This past summer, Enstar requested regulatory approval for a new three-year gas supply agreement with AIX Energy starting around June 2018, at the end of the current contract.
The delivery commitments contained in the supply agreement reflect declining gas production at Kenai Loop but also allow for the possibility of increases in the future.
The agreement requires a firm supply of 1.370 billion cubic feet of gas (about 5 million cubic feet per day) between July 1, 2018, and March 31, 2019; 1.464 billion cubic feet between April 1, 2019, and March 31, 2020 (about 4 million cubic feet per day); and between 1.095 billion cubic feet and 1.825 billion cubic feet (or about 3 million to 5 million feet per day) between April 1, 2020, and March 31, 2021. The contract gives AIX Energy until Sept. 1, 2019, to commit to specific supply deliveries for the third year.
The agreement sets a price of $6.35 per thousand cubic feet in the first year, $6.44 per thousand cubic feet in the second year and $6.54 per thousand cubic feet in the third year.
KL 1-2 and KL 1-4The future of the offline wells is uncertain.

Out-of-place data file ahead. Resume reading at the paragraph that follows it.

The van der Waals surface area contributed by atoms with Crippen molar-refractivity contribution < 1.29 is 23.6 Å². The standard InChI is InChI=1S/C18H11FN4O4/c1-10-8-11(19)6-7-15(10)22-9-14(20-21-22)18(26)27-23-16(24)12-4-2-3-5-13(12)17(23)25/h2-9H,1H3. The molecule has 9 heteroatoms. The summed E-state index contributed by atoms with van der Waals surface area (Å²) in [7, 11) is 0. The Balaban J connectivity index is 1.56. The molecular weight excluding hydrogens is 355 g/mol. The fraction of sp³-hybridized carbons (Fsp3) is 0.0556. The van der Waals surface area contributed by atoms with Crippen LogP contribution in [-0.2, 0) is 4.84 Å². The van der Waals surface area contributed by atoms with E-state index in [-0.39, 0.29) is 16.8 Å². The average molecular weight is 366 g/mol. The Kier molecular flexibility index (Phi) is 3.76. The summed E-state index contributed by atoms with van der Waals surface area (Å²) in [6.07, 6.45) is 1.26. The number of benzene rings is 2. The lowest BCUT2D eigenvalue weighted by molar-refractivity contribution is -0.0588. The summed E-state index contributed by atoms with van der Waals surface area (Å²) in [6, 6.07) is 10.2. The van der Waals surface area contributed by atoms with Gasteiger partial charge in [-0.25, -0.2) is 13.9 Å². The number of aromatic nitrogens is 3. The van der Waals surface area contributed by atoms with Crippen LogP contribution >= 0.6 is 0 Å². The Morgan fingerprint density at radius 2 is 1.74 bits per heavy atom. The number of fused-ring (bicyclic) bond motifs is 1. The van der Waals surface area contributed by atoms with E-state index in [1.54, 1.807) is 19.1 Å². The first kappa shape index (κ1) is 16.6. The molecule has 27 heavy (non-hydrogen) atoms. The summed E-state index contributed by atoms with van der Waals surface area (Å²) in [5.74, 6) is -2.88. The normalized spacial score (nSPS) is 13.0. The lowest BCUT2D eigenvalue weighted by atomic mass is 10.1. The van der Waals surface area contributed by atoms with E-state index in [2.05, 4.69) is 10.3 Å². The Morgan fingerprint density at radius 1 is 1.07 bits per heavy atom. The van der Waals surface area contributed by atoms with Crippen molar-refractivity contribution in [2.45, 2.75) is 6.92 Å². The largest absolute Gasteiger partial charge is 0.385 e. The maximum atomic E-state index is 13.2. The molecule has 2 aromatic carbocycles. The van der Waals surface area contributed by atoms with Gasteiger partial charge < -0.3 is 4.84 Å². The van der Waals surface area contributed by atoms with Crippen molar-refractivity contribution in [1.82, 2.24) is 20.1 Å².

AIX Energy is considering plans to convert the temporarily suspended KL 1-2 production well into a disposal well. The shut-in KL 1-4 production well is not currently connected to the system, but AIX Energy has expressed an interest in attempting to bring the well online “to provide increased deliverability, to provide redundancy to meet firm gas sales obligations and to possibly increase ultimate recovery,” according to the company.
Buccaneer Energy drilled KL 1-4 in October 2013. The well tested at 2.5 million cubic feet per day but later proved to be producing from the same reservoir as KL 1-1.
Earlier this year, AIX hired a geophysical/petrophysical team “to evaluate additional rate enhancing opportunities” at the four Kenai Loop wells but is still reviewing the results.
Other infrastructure projectsIn addition to the four wells, AIX Energy is evaluating other infrastructure projects.
A major unresolved project is a plan to install a gas compression system at the unit. In its plan of development from May 2016, AIX Energy said it expected to install such a system within 12 to 18 months. But after updating internal models based on “flowing and shut-in data,” the company recently told officials the system could wait until mid-2018.
The questions to be resolved are the same as last year: whether to purchase a system or to lease it, and whether the system should be gas-fired or electric-fired. The details of the compression system will also guide decisions about trying to revive the KL 1-4 well.
Another focus for AIX Energy has been reducing water-handling costs at the Kenai Loop field. Water handling was the second highest lease operating expense after personnel for the company. An onsite evaporator installed in 2015 provided only “modest benefits,” and the company was able to negotiate a 29 percent drop in water handling costs in 2016.